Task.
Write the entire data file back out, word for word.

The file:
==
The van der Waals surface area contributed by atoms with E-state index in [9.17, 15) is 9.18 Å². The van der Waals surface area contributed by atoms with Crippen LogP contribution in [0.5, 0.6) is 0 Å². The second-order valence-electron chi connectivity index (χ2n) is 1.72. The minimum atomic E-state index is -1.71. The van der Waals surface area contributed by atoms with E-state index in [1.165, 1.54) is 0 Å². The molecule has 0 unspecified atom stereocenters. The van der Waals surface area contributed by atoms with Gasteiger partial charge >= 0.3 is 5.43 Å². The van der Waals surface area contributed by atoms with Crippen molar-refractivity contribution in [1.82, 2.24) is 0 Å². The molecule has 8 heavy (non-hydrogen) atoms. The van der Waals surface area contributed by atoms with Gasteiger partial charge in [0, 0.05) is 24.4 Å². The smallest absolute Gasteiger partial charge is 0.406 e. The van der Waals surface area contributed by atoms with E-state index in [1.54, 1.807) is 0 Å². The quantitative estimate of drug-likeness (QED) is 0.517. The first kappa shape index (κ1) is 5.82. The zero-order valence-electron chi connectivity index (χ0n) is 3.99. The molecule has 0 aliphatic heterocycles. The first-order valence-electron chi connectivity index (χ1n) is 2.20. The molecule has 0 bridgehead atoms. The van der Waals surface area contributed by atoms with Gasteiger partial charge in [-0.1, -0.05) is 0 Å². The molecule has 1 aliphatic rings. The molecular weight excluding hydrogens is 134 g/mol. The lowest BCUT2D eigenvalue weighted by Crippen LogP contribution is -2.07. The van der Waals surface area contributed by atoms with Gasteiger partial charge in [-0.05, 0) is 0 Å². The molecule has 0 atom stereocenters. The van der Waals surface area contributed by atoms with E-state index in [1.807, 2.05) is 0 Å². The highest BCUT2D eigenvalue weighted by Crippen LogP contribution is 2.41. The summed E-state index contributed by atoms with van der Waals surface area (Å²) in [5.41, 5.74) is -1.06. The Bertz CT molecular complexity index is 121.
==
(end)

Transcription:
The van der Waals surface area contributed by atoms with E-state index in [9.17, 15) is 9.18 Å². The van der Waals surface area contributed by atoms with Crippen LogP contribution in [0.5, 0.6) is 0 Å². The second-order valence-electron chi connectivity index (χ2n) is 1.72. The minimum atomic E-state index is -1.71. The van der Waals surface area contributed by atoms with E-state index in [1.165, 1.54) is 0 Å². The molecule has 0 unspecified atom stereocenters. The van der Waals surface area contributed by atoms with Gasteiger partial charge >= 0.3 is 5.43 Å². The van der Waals surface area contributed by atoms with Crippen molar-refractivity contribution in [1.82, 2.24) is 0 Å². The molecule has 8 heavy (non-hydrogen) atoms. The van der Waals surface area contributed by atoms with Gasteiger partial charge in [0, 0.05) is 24.4 Å². The smallest absolute Gasteiger partial charge is 0.406 e. The van der Waals surface area contributed by atoms with E-state index in [1.54, 1.807) is 0 Å². The quantitative estimate of drug-likeness (QED) is 0.517. The first kappa shape index (κ1) is 5.82. The zero-order valence-electron chi connectivity index (χ0n) is 3.99. The molecule has 0 aliphatic heterocycles. The first-order valence-electron chi connectivity index (χ1n) is 2.20. The molecule has 0 bridgehead atoms. The van der Waals surface area contributed by atoms with Gasteiger partial charge in [-0.1, -0.05) is 0 Å². The molecule has 1 aliphatic rings. The molecular weight excluding hydrogens is 134 g/mol. The lowest BCUT2D eigenvalue weighted by Crippen LogP contribution is -2.07. The van der Waals surface area contributed by atoms with Gasteiger partial charge in [-0.05, 0) is 0 Å². The molecule has 0 atom stereocenters. The van der Waals surface area contributed by atoms with E-state index in [1.807, 2.05) is 0 Å². The highest BCUT2D eigenvalue weighted by Crippen LogP contribution is 2.41. The summed E-state index contributed by atoms with van der Waals surface area (Å²) in [5.41, 5.74) is -1.06. The Bertz CT molecular complexity index is 121.